Using an Adafruit 7-Segment Display with I2C Backpack

I recently used an Adafruit 4 character, 7-Segment display with I2C backpack on a project, and had a hard time finding good info on how to address it for my needs. So based on what I learned, I thought I would make a post for anyone else who may be looking.

I used it with a project where I modified a guitar effect pedal to have MIDI control, and needed something to use as a display for a breakout box.

The Adafruit Display seemed perfect for my needs, although trying to figure out how to display the info I wanted was difficult.

To use one of these, you need two libraries:

  • Adafruit_GFX.h
  • Adafruit_LEDBackpack.h

Both of these libraries were easy to find, but information on how to write code to display exactly what I wanted wasn't so easy.

Essentially, how this works is you send data to a buffer, then give a command to write the buffer to the display. The display will hold whatever you send it, until you send something else from the buffer.

After adding the #include lines to call the libraries above, a few additional things need to be added to the code:

Adafruit_7segment matrix = Adafruit_7segment();  // Not sure what this does, but apparently it's needed
matrix.begin(0x70);                                          // Starts the display driver

The "0x70" relates to the I2C address of the backpack, and is the default address. This address is configurable, by connecting various solder pads on the backpack itself. Buth that info is readily available and can be found easily with a Google search.

After having the above in your code, the display is ready to be used.

So, as stated above, you send data to the buffer, then write the buffer to the display. Here is the command to write the buffer out to the display:

matrix.writeDisplay();   // Writes the display buffer to the physical display

So to send data to the buffer, there are a couple of options, but here are the two I found most useful:

matrix.print(Value-To-Print);                                  // Sends data to the display buffer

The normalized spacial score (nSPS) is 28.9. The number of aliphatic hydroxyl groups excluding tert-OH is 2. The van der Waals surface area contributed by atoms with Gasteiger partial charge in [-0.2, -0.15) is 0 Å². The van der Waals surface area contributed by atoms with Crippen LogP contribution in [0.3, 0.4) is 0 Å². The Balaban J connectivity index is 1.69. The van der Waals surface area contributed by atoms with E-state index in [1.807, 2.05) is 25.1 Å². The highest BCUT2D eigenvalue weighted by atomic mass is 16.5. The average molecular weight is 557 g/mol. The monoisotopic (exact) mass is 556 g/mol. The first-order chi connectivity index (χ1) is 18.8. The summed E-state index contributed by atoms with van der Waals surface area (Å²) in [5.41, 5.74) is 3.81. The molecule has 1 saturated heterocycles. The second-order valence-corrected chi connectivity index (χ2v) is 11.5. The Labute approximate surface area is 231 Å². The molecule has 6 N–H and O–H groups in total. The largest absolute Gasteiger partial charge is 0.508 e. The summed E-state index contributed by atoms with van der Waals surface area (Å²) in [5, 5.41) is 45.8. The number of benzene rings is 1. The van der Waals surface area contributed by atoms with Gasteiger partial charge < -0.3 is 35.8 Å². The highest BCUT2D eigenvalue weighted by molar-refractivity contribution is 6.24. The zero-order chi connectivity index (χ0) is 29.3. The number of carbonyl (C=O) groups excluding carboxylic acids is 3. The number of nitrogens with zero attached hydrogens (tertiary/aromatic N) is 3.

matrix.writeDigitRaw(address, segments-to-display);  // Sends data to the display buffer

the matrix.print() command can be used with a decimal value, or a variable, or even a HEX value. I primarily used it with variables containing decimal values.

The matrix.writeDigitRaw() command is structured with the 1st argument being the character location to write to, and the 2nd argument the value you want to write.

The decimal point is value 0x80, and the character positions are 0, 1, 3, 4. Position 2 is the colon in the middle.

What I've noticed is that the matrix.print() overwrites the buffer with new data, and matrix.writeDigitRaw() adds additional info the buffer. So, for example, if you want to send the number "62" to the display, and want the 2nd place decimal point to show, you can do it like this:

matrix.print(62);                             // Send the decimal '62' to the display buffer
matrix.writeDigitRaw(1, 0x80);           // Send - character position 1, data '0x80' - to the display buffer.
matrix.writeDisplay();                       // Write the display buffer to the physical display

If you reversed the matrix.print() and matrix.DigitRaw() order, then you would only get "62", since the matrix.print() command would clear the buffer, hence losing the 0x80 value.

Because I wanted to display numbers and some special characters, I frequently used matrix.print() and matrix.writeDigitRaw() together. It was difficult to find the "Raw" values to send until I figured out how this works.

So here is the breakdown of the individual segments:

So to display the center line only, send the value "64" with the matrix.writeDigitRaw command. To display multiple segments using "Raw", just add the values in the above image together.

So if you wanted to display the letter 'E' for example, add up the values:

and you get 121.

So the following would display 'E' in the 1st character position, a decimal in the 2nd character position, and '33' in the last two character positions:

matrix.print(33);                             // Send the decimal '33' to the display buffer
matrix.writeDigitRaw(0, 121);          // Send - character position 1, data value '121' - to the display buffer 
matrix.writeDigitRaw(1, 0x80);        // Send - character position 2, data '0x80' - to the display buffer.
matrix.writeDisplay();                     // Write the display buffer to the physical display

There are two more commands I used as well:

  matrix.setBrightness(number);        // Set brightness for display as whatever the variable 'number' holds
  matrix.clear();                                // Clear the display buffer

The matrix.setBrightness() command is used to set the brightness, and any value from 0 - 15 is valid. It has 16 steps of brightness.

The matrix.clear() command clears the display buffer out, which is important if you want to do something like flash the display a set number of times as user feedback.

So there it is, short and sweet. Hopefully this helps someone else in the future.

You might consider putting this in the playground section of the website or at least putting a link to this post on their.

Sure Mike, I added a link to this post in the "Hardware | Output | LED Displays | Seven Segment" section of the playground.

Thank you so much for these essential programming tips. Adafruit should add this information to their backpack write up. It would save customers a lot of frustration.

thx men

eBay prices at least, appear to have at least doubled recently on these modules!